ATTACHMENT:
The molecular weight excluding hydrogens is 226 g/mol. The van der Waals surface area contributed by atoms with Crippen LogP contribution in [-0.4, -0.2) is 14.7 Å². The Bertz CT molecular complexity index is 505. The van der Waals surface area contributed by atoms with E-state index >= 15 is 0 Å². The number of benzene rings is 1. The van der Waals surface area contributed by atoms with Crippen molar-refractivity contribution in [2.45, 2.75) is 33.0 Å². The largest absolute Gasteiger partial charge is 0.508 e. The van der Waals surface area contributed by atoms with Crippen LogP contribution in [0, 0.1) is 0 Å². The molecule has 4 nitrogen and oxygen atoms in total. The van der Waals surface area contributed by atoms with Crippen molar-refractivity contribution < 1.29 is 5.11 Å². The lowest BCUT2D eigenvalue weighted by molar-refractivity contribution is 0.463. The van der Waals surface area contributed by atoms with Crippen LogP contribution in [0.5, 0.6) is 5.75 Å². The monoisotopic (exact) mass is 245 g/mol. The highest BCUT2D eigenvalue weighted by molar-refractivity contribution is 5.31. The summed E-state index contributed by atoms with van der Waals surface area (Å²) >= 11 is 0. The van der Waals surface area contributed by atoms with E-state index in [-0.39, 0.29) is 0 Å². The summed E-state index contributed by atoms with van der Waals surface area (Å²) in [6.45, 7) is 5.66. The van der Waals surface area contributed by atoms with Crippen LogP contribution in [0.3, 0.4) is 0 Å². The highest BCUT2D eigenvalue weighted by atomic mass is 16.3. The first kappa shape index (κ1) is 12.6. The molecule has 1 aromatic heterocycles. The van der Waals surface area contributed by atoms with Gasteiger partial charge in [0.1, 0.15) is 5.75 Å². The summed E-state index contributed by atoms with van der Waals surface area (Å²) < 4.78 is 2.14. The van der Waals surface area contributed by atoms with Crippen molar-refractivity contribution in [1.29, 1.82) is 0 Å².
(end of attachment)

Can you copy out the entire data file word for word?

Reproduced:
The molecular weight excluding hydrogens is 226 g/mol. The van der Waals surface area contributed by atoms with Crippen LogP contribution in [-0.4, -0.2) is 14.7 Å². The Bertz CT molecular complexity index is 505. The van der Waals surface area contributed by atoms with E-state index >= 15 is 0 Å². The number of benzene rings is 1. The van der Waals surface area contributed by atoms with Crippen molar-refractivity contribution in [2.45, 2.75) is 33.0 Å². The largest absolute Gasteiger partial charge is 0.508 e. The van der Waals surface area contributed by atoms with Crippen LogP contribution in [0, 0.1) is 0 Å². The molecule has 4 nitrogen and oxygen atoms in total. The van der Waals surface area contributed by atoms with Crippen molar-refractivity contribution < 1.29 is 5.11 Å². The lowest BCUT2D eigenvalue weighted by molar-refractivity contribution is 0.463. The van der Waals surface area contributed by atoms with Crippen LogP contribution in [0.5, 0.6) is 5.75 Å². The monoisotopic (exact) mass is 245 g/mol. The highest BCUT2D eigenvalue weighted by molar-refractivity contribution is 5.31. The summed E-state index contributed by atoms with van der Waals surface area (Å²) >= 11 is 0. The van der Waals surface area contributed by atoms with E-state index in [-0.39, 0.29) is 0 Å². The summed E-state index contributed by atoms with van der Waals surface area (Å²) in [6.45, 7) is 5.66. The van der Waals surface area contributed by atoms with Crippen LogP contribution in [0.3, 0.4) is 0 Å². The highest BCUT2D eigenvalue weighted by atomic mass is 16.3. The first kappa shape index (κ1) is 12.6. The molecule has 1 aromatic heterocycles. The van der Waals surface area contributed by atoms with Gasteiger partial charge in [0.1, 0.15) is 5.75 Å². The summed E-state index contributed by atoms with van der Waals surface area (Å²) < 4.78 is 2.14. The van der Waals surface area contributed by atoms with Crippen molar-refractivity contribution in [1.29, 1.82) is 0 Å².